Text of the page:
We spotted him during an early morning game drive through South Africa’s Madikwe Reserve: a male lion resting within the grasslands, his thick mane touching the ground where he rested his front paws. This was the same large cat who’d been roaring throughout the night, and he was magnificent—my first lion sighting on what had to have already been a handful of safaris between here and Kenya. My only wish is that I had brought along a pair of binoculars.
No matter how often you travel, packing for an African safari requires some planning. Especially because your packing list for Nat Hab’s Southern African Odyssey, navigating the waters of Botswana, Zambia, and Zimbabwe, is going to be slightly different from our Ultimate Gorilla Safari, which includes trekking to see the gorillas, chimpanzees, and golden monkeys of Uganda and Rwanda.
Safaris are generally casual, low-key affairs that only require the basics—some comfortable clothes, sun protection, and sturdy shoes—but knowing how much to pack and what gear to bring will go a long way toward making your experience top-notch and worry-free.
Small charter planes are the norm while navigating between parks and reserves on safari, and they typically only allow travelers to bring luggage that’s soft-shelled (like a frameless backpack or a duffel bag) and weighs 40 to 44 lbs at most, depending on the country. This means it’s important to pack lightly. Leave the straightening irons and hairdryers at home. Not only do most camps not have the energy required to power them, but the wildlife truly doesn’t care how you look.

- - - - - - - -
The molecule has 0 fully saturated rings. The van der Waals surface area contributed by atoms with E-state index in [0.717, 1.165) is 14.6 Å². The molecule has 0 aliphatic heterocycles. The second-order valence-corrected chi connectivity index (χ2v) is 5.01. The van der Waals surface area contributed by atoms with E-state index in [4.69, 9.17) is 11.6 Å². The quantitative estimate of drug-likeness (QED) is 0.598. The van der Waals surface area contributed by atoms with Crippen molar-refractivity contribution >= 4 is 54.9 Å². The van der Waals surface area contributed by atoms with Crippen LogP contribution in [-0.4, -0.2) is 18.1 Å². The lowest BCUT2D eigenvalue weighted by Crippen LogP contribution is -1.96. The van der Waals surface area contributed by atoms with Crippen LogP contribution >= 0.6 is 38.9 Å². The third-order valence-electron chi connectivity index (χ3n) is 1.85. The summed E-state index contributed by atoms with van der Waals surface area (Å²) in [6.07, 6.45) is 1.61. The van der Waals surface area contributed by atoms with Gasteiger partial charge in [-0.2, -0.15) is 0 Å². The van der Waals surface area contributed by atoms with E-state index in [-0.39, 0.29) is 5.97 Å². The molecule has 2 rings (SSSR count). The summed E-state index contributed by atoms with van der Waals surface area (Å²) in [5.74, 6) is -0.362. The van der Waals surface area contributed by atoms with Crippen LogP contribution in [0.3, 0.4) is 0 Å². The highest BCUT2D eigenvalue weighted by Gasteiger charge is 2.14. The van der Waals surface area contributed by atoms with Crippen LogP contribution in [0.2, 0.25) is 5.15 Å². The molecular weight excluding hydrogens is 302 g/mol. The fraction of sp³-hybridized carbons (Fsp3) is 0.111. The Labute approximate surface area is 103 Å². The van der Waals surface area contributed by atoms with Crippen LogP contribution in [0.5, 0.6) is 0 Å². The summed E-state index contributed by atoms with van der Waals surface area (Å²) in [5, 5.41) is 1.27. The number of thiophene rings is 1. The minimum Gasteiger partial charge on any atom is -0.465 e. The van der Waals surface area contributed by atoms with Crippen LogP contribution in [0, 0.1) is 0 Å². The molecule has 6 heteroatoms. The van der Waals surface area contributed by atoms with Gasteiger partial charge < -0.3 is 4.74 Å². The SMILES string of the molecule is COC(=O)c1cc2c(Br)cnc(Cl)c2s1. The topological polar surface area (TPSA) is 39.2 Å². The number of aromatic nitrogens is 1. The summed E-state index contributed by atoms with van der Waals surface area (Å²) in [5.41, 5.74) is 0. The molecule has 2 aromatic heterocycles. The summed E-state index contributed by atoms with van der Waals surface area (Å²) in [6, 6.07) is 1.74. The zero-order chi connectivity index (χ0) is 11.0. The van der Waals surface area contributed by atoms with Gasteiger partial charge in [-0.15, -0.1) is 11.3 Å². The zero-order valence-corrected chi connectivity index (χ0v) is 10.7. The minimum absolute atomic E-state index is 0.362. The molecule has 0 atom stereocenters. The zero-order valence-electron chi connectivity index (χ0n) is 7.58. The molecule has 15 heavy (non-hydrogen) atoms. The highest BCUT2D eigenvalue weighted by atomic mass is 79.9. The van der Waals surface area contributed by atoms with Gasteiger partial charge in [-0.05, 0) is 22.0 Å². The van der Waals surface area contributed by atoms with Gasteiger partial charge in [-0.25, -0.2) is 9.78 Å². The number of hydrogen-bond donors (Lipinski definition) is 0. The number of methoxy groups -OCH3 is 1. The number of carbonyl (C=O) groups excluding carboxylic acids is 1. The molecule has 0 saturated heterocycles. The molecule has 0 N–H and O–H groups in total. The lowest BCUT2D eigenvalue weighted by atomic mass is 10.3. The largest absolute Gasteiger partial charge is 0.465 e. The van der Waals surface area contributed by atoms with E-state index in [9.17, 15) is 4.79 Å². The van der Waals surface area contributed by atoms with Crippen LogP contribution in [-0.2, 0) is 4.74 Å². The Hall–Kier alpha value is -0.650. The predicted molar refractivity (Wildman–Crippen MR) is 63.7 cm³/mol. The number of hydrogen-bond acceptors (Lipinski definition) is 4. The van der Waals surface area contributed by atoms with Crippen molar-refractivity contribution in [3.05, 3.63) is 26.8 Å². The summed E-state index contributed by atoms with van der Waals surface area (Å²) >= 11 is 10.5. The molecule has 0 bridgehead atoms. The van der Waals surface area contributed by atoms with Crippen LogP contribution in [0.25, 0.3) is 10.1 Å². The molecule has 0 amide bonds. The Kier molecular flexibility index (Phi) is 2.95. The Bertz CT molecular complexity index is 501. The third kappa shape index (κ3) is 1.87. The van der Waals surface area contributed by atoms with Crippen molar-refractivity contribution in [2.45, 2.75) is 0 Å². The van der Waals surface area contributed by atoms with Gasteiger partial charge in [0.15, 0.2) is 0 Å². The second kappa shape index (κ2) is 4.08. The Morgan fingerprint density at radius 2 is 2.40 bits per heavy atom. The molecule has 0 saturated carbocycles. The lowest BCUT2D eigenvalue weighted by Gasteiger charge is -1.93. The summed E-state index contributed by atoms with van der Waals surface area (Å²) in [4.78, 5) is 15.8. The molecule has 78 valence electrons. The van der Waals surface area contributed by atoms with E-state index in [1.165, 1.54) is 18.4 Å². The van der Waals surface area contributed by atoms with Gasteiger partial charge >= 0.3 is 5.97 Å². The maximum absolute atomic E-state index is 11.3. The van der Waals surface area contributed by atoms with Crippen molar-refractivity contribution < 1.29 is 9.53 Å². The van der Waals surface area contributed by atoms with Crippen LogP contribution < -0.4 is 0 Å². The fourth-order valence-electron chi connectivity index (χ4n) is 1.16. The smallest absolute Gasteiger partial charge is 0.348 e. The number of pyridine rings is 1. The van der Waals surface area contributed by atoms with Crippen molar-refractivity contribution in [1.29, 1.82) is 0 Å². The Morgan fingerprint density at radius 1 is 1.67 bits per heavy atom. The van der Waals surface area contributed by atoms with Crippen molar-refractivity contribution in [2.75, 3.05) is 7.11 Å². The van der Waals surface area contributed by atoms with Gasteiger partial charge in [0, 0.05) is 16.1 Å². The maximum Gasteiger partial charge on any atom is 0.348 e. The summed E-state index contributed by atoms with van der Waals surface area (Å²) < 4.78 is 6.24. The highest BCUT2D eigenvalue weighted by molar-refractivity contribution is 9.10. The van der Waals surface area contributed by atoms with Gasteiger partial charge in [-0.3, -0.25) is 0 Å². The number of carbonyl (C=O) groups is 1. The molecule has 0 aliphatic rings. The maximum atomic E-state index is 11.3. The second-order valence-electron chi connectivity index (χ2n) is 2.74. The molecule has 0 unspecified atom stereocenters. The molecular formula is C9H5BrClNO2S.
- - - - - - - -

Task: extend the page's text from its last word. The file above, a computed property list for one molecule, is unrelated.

This said, there are practical purposes for much of the clothing and accessories that are traditionally associated with safari. While a leopard or rhino isn’t going to judge you for wearing jeans or a sweater, lightweight attire makes much more sense in the sometimes sweltering African heat. Bring a few long- and short-sleeve button-downs or tees, comfy cargo pants and/or shorts, or even a skort, all of which you can mix and max and wash when needed (many lodges have onsite laundry facilities). When choosing your clothes, consider earth-toned colors like khaki, olive, tan, and brown that blend easily into the local environment. Bright and white colors often scare animals away.
A wide-brimmed hat does wonders for protecting against the sun, and pack a beanie for night game drives when it can get quite cold. A bandana can shield your neck and face against wind and dust, and you can also soak it in water before tying it around your neck—a trick that’ll help you stay cool on the hottest days. A lightweight neck gaiter is another way to safeguard yourself from the elements.
Bring along a pair of closed-toe shoes, like sneakers or hiking boots, for bushwalking, as well as thick-soled sandals for evenings. Flip flops can also work for game drives and within camp. Footwear should be water-resistant, and make sure to break in any new pairs prior to your big adventure.
A water-resistant daypack/backpack is essential for keeping your goods (e.g., sunscreen, insect repellent, portable charger) together on safari.
Some trips, such as Nat Hab’s 13-day Madagascar Wildlife Adventure, include an option for swimming, and there are several lodges with their own plunge pools. Consider packing a swimsuit to take full advantage of these offerings.
Packing for Different Seasons